Is My Baby Hungry And Other Common Questions About Feeding

As a new parent, wondering whether our baby is getting enough to eat is one of our biggest concerns. We’ve answered some of the most common questions about feeding.

is my baby hungry

Feeding a baby takes up time and energy. Not just practically, but emotionally. We guarantee, you’ll frequently find yourself wondering if your baby is hungry, if she’s had enough to eat, if you should be dropping/adding a feed. As if there wasn’t enough to worry about when you’re a parent! We’ve answered some of the most common questions about feeding to try and help.

1How often do newborns need to feed?

You can expect your new baby to feed anything between eight and 12 times a day during the first few weeks. They don’t have a lot of strength or energy, so little and often is the way to do it.

If you’re breastfeeding, feed on demand – when your baby is hungry. This will usually be every one to three hours. Try feeding for ten or 15 minutes on each breast to begin with and adjust as necessary.

If you’re feeding formula, newborns will drink on average 2-3 fluid ounces (56-85ml) every two to four hours.

Newborn babies shouldn’t go more than four or five hours without a feed.

2How can I tell if my baby is hungry?

There are a few signs to look for that indicate your baby is hungry. He’ll move his head from side to side and open his mouth. You’ll notice him sticking out his tongue and pursing his lips as if trying to suck. He’ll put his hands and fists in his mouth. If you’re carrying him, he’ll turn his head to nuzzle your breasts.

He will also cry, of course, and in time you’ll come to recognise the sound that means “I’m hungry”. If you’re breastfeeding and finding it difficult, it’s a good idea to feed your baby as soon as you notice the other signs of hunger. If your baby gets too worked up, it can be hard to calm him and get him latched on.

3Some people say babies need a schedule – is that true?

It’s been a long time since new mothers were advised to stick to a feeding schedule. Frankly, it makes no sense. If your baby is hungry after two hours, making her wait for three will only result in both of you becoming distressed.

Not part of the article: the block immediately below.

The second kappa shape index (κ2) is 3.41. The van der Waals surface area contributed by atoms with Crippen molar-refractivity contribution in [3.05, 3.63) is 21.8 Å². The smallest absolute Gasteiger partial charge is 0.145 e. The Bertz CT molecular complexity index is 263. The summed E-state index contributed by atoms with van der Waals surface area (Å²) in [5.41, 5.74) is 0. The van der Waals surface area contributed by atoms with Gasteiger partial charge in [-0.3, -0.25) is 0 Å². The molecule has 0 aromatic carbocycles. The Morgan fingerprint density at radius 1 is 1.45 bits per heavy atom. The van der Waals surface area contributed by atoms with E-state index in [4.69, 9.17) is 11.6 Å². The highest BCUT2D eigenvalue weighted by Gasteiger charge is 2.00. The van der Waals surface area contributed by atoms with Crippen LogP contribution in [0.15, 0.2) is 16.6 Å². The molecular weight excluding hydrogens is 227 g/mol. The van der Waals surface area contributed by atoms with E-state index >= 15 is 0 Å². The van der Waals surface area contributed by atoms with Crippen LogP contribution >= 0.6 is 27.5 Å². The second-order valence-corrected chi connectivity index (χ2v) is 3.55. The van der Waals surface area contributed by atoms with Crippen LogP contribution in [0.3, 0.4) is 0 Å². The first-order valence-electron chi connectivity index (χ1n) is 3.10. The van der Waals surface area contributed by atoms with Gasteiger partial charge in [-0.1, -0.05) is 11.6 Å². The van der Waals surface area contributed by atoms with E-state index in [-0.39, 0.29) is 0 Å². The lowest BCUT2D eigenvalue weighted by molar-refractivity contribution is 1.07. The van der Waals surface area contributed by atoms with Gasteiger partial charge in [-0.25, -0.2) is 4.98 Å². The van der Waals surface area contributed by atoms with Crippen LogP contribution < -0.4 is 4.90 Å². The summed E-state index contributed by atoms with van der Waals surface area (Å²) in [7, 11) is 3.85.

Your baby will let you know when he needs a feed and you’ll soon settle into your own routine. He’ll let you know when he’s had enough, too. His sucking will slow, and he’ll spit out his bottle or unlatch from your breast. He’ll close his mouth and turn away.

As your baby grows, he’ll eat more at each feed and go longer between needing another. There may be times – usually before a growth spurt – when he might suddenly want more milk than usual. Be guided by him and be flexible.

4How much milk does my baby need?

Naturally, the number of feeds and how much milk your baby needs each time will change as he gets older. The following rough guide should help, though.

  • Newborns will drink 2-3 fluid ounces (56-85ml) at a time, every two to four hours.
  • By one month old, they will drink around 4 fluid ounces (114ml) every four hours.
  • By six months, they’ll drink 6-8 fluid ounces (170-230ml) each time but will only feed four or five times a day. You’ll also find your baby stops needing to feed in the middle of the night.

Generally, the average baby will drink 2-3 fluid ounces (56-85ml) of milk each day for every pound of their body weight, up to a maximum of 32 fluid ounces (910ml). So if your new baby weighs 7lbs (3.2kg), he’ll need 14-21 fluid ounces each day. A four-month-old baby who weighs 14lbs (6.35kg) will need 28-32 fluid ounces (795-910ml) each day.

5Is my baby drinking enough milk?

If you’re bottle-feeding, it’s very easy to see exactly how much milk your baby is drinking. Wondering whether their little one is eating enough is usually more of a concern for breastfeeding mothers.

As long as your baby produces plenty of wet nappies – around six to eight each day – and has regular bowel movements, he’s fine. If he sleeps well, is alert during his ‘awake’ times and gains weight steadily, all is as it should be.

If he’s fussy, cries a lot, always seems hungry and doesn’t settle or appear satisfied after a feed, then it is possible he’s not getting enough milk. If this is the case, talk to your doctor, midwife or health visitor.

6What about when my baby eats solids?

When your baby starts to eat solid food, milk will still be his primary source of nutrition. Whether you offer milk before or after solids is up to you and will depend on what works best for you and your baby.

An older baby still needs around 20 fluid ounces (568ml) of milk each day to meet his nutritional needs and can have up to 32 fluid ounces (910ml).

7Does my baby need a supplement?

If you’re breastfeeding, your baby will need a vitamin D supplement, which is vital for healthy growth and development. Otherwise, your breast milk is perfectly formulated with the right balance of vitamins and iron.

Supplements aren’t usually necessary for bottle-fed babies, as formula is produced with the right balance of vitamins, minerals and iron. However, a vitamin D supplement may still be necessary in some cases.

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Rebecca Parsley
Rebecca Parsley, originally from the UK, now lives on Turkey’s Mediterranean coast. She has been married for 27 years and has two children – Adam, 25, and Emma, 19. She believes looking after dogs and cats is easier than parenting. A freelance writer and journalist, she enjoys salsa dancing and motorsport.